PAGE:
Where could your computer science degree take you?
After establishing that computer science is a dynamic and constantly growing industry, it shouldn’t be a surprise to learn that it is also an industry applicable to many different job roles. Almost every industry today uses computer technologies as part of its daily process, meaning that computer science skills are a welcome addition to many teams.
Some of the roles most closely associated with a computer science degree include:
- Application analysis
- Applications developer
- Cybersecurity analyst
- Data analysis
- Database administrator
- Forensic computer analyst
- Games developer
- Information systems manager
- IT consultant
- Multimedia programmer
- Penetration tester
- SEO specialist
- Software engineer
- Systems analyst
- UX designer
- Web developer
Other roles where a computer science degree can be applicable include:
- Digital copywriter
- IT sales professional
- IT trainer
- Network engineer
- PPC specialist
- Social media manager
- Supply chain manager
- Technical author
- Web content manager
It’s important to bear in mind that many graduate opportunities require a degree, regardless of subject, meaning many other roles other than those listed above could be accessed with a computer science qualification. IT consultancies and IT service providers make up the vast amount of computer science employers, but many other departments also require technical specialists. These include agriculture, defense, aerospace, financial services, healthcare, manufacturing, retail, public sectors, and telecommunications. You can also look into small businesses’ opportunities or even consider setting up your own business providing IT-related services such as web copy, website design, and web consultancy.
Making the most of your studies
We’ve mentioned how a computer science course can often involve taking some time out to get familiar with the field on practical terms. However, even if a course does not offer this, it can be instrumental in hunting down IT-related work placements, shadowing opportunities, and work experience placements advertised by your local careers service. Companies such as The Year in Industry and Step specialize in finding these opportunities. Taking some time to see the industry for yourself will give you a head start above the competition regarding finding a role.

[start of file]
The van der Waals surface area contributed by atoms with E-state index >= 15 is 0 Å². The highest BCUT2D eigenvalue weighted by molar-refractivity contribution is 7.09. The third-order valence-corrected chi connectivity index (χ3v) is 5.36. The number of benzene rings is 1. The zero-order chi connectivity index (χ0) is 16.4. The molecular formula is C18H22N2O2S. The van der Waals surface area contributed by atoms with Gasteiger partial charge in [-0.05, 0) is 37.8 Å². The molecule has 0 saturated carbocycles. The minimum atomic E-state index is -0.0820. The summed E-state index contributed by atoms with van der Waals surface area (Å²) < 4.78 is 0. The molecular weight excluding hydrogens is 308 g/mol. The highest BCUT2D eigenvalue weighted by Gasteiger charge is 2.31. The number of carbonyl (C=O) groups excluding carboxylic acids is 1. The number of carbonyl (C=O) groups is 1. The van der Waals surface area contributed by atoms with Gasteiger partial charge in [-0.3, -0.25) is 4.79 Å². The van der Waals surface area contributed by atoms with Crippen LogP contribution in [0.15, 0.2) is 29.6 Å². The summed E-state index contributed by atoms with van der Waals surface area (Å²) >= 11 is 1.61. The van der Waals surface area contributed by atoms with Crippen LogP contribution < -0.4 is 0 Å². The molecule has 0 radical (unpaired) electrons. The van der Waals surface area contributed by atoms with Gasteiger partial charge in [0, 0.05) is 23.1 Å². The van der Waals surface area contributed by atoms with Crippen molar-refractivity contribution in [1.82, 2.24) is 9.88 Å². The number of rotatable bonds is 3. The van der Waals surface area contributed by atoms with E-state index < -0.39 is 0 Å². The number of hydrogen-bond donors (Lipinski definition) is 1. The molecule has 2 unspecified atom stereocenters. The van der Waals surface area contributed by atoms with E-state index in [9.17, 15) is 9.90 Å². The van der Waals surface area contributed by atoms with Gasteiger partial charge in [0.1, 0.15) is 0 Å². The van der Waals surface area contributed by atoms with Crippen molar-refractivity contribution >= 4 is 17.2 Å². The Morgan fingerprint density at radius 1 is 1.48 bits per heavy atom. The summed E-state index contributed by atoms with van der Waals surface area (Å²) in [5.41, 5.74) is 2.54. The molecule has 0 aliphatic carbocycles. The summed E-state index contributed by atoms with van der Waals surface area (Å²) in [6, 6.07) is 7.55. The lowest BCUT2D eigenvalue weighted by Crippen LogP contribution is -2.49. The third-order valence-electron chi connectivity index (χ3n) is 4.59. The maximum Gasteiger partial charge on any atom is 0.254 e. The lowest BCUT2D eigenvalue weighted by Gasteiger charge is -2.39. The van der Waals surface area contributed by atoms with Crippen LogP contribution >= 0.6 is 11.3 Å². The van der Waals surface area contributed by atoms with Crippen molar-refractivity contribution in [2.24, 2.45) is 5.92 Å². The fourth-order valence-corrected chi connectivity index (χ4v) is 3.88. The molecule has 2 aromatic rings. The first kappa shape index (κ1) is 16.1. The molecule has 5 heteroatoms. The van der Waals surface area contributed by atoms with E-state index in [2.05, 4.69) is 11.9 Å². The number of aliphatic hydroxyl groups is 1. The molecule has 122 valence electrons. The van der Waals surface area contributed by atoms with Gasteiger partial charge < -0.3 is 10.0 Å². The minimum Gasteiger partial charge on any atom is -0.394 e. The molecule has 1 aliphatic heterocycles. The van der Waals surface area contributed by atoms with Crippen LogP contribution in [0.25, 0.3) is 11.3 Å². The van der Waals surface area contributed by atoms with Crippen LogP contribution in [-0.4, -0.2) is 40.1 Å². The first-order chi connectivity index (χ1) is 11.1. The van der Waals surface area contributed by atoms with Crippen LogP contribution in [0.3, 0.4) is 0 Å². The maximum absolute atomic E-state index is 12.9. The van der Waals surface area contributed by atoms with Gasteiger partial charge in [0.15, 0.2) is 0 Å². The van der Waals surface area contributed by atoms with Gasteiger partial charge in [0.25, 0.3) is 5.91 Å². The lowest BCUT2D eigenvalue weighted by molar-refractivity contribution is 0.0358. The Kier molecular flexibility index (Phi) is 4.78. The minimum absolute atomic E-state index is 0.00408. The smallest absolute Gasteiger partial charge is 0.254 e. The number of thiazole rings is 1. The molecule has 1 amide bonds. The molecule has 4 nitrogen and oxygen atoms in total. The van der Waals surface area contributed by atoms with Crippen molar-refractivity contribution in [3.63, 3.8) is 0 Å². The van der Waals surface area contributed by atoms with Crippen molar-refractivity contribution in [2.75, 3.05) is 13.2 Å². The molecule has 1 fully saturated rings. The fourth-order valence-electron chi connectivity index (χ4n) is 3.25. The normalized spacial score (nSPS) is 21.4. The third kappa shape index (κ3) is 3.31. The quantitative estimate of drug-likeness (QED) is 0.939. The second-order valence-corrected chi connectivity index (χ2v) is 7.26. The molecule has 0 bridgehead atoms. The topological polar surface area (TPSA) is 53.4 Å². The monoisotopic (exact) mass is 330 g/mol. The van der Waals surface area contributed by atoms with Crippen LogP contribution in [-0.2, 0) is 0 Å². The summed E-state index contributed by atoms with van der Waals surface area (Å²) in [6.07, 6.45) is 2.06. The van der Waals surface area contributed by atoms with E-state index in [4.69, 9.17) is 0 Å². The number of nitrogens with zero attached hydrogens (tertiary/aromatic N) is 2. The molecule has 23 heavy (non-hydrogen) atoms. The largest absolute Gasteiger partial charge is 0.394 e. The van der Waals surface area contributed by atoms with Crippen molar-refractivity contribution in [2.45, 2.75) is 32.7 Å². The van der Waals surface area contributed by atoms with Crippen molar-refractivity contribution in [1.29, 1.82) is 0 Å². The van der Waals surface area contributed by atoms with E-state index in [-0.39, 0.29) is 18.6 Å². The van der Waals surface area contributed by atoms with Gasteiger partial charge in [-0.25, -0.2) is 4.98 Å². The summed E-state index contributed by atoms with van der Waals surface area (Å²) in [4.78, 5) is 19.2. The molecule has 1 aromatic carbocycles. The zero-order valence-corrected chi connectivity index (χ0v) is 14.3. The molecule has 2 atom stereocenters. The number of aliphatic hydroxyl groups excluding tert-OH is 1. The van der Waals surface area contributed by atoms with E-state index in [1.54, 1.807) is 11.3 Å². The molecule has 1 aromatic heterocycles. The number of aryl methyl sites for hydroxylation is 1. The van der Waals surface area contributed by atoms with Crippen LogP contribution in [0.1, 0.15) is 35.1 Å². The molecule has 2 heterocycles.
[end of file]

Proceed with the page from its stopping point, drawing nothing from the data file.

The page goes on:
You can also consider joining a university club or society which focuses on elements of computer science. It could be a club that allows you to develop your computing, multimedia skills, or web design. This kind of dedication and extracurricular experience can help you stand out when applying for graduate roles.
Another great way to make the most of your studies is to play around with programming and other computer skills in your own time, indulging in fun projects using the skills you’ve learned. Keep a personal portfolio of these projects – be they programming, building a website, or acting as an online moderator – as use them as evidence of your own initiative and experience. Tasks that may seem simple to someone with your qualification can be very impressive when viewed through an employer’s eyes, including fixing bugs, improving functionality, or building an app.
A two-week program in computer science from Cambridge Immerse can provide you with the opportunity to get familiar with your subject of choice, grasping the foundation blocks of the skills you’ll be needing, both throughout university and later life. This program is a great way to boost your confidence, gain further insight into university and get a head start when it comes to computer science.